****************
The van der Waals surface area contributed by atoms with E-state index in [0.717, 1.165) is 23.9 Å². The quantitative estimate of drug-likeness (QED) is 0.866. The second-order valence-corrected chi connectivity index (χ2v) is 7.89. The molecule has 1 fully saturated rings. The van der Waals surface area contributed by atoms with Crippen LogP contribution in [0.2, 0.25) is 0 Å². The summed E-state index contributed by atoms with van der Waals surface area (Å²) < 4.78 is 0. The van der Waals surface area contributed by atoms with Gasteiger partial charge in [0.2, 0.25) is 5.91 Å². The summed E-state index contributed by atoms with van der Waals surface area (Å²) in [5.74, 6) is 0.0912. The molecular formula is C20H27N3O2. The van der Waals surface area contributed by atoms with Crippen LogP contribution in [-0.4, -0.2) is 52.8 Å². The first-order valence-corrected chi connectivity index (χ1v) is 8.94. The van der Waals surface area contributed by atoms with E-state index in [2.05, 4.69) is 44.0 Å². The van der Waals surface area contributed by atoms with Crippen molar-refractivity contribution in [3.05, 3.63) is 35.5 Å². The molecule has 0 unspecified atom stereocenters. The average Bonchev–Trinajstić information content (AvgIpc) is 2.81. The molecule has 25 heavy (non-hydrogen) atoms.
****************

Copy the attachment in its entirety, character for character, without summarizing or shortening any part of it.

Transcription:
The van der Waals surface area contributed by atoms with E-state index in [0.717, 1.165) is 23.9 Å². The quantitative estimate of drug-likeness (QED) is 0.866. The second-order valence-corrected chi connectivity index (χ2v) is 7.89. The molecule has 1 fully saturated rings. The van der Waals surface area contributed by atoms with Crippen LogP contribution in [0.2, 0.25) is 0 Å². The summed E-state index contributed by atoms with van der Waals surface area (Å²) < 4.78 is 0. The van der Waals surface area contributed by atoms with Gasteiger partial charge in [0.2, 0.25) is 5.91 Å². The summed E-state index contributed by atoms with van der Waals surface area (Å²) in [5.74, 6) is 0.0912. The molecular formula is C20H27N3O2. The van der Waals surface area contributed by atoms with Crippen LogP contribution in [-0.4, -0.2) is 52.8 Å². The first-order valence-corrected chi connectivity index (χ1v) is 8.94. The van der Waals surface area contributed by atoms with E-state index in [2.05, 4.69) is 44.0 Å². The van der Waals surface area contributed by atoms with Crippen molar-refractivity contribution in [3.05, 3.63) is 35.5 Å². The molecule has 0 unspecified atom stereocenters. The average Bonchev–Trinajstić information content (AvgIpc) is 2.81. The molecule has 25 heavy (non-hydrogen) atoms.